St Clement (Westhall, Suffolk)
23 November is the feast of St Clement, the first-century pope and martyr who was, rather incongruously, a favourite saint with Vikings. (He was martyred by being tied to an anchor and thrown into the sea, therefore he is often shown with an anchor, therefore he is the patron of seafarers, and therefore of Vikings. Impeccable logic!) This is only tangentially related to the subject of today's post, but it is one of my favourite Viking facts. Churches dedicated to St Clement often correlate with areas of Scandinavian settlement and, especially, with Danish military garrisons dating to the reign of Cnut; this probably accounts for the dedication of St Clement Danes in London, St Clement's here in Oxford, and many churches dedicated to St Clement in the former Danelaw.
Today's post is also only vaguely related to St Clement himself, because it's not really about him but about something which happened in the eleventh century in a church dedicated to him. It occurs in a curiosity of Anglo-Saxon literature known as 'The Vision of Leofric', a short Old English prose text which recounts several visions experienced by Leofric, Earl of Mercia, probably in the 1040s or 1050s (Leofric died in 1057). This text tells of four visions attributed to Leofric. The first is a dream in which he sees St Paul saying Mass before a crowd of people, in a beautiful field. The second and third episodes take place inside the church at Christ Church, Canterbury: in one Leofric, seeking to pray in the church at night, finds the locked door miraculously opened for him (even though the sacristan is too drunk to let him in), and in the other he goes to pray close to the tomb of St Dunstan and experiences miraculous noises and lights. And this is the last:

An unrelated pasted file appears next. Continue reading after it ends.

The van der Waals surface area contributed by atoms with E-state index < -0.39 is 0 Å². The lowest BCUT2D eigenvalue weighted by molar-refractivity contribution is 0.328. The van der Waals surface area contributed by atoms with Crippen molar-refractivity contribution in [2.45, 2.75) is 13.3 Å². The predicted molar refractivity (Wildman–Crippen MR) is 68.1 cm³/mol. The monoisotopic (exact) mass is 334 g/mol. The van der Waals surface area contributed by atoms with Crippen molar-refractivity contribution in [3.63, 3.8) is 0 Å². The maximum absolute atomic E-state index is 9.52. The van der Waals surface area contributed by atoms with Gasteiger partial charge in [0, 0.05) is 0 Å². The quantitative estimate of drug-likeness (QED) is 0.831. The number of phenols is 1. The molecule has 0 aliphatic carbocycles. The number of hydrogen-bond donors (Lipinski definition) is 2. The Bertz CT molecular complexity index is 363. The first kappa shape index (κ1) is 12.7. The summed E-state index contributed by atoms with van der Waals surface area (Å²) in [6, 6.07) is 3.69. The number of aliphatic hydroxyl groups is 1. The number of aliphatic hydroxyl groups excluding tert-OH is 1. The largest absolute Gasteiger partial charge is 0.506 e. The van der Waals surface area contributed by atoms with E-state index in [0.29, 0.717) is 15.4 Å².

Not long afterwards the king was at Sandwich with his ships. It was [Leofric's] custom that every day he would hear two masses (unless it was more) and all the office too, before he went out. He was going about some necessary business, and Mass was being said before the king in St. Clement’s church. He said to his companions that it would be better if they went to Mass. He went in, and someone called to him at once; he went straightaway inside the sanctuary on the north side, and the king was standing on the south side.
There was a triple-threaded wall-hanging there, very thickly woven, which hung behind the altar, and a moderate-sized cross standing on the floor in the north-east corner; there was as much as a good hand's breadth of the cross visible below the hanging, and the rest was between the hanging and the wall. The priest was saying Mass beside the cross. Then [Leofric] saw above the cross a hand, as if it were blessing. At first he thought that it was someone blessing him, because the church was very full of people, but it was not so. Then he looked at it more carefully, and he saw the whole cross as clearly as if there were nothing in front of it, and the blessing hand was moving and going upwards. Then he was afraid, and doubted whether it could really be as it seemed to him. Then as his mind doubted, the hand became visible to him as clearly as he could see his own: its beautiful fingers were slender and long, and the nails distinct, and the large part below the thumb was all visible, and from the little finger to the arm and part of the sleeve. Then he dared not look at it any longer, but hung down his head, and then it ceased from blessing. That was near the time when the Gospel was being read.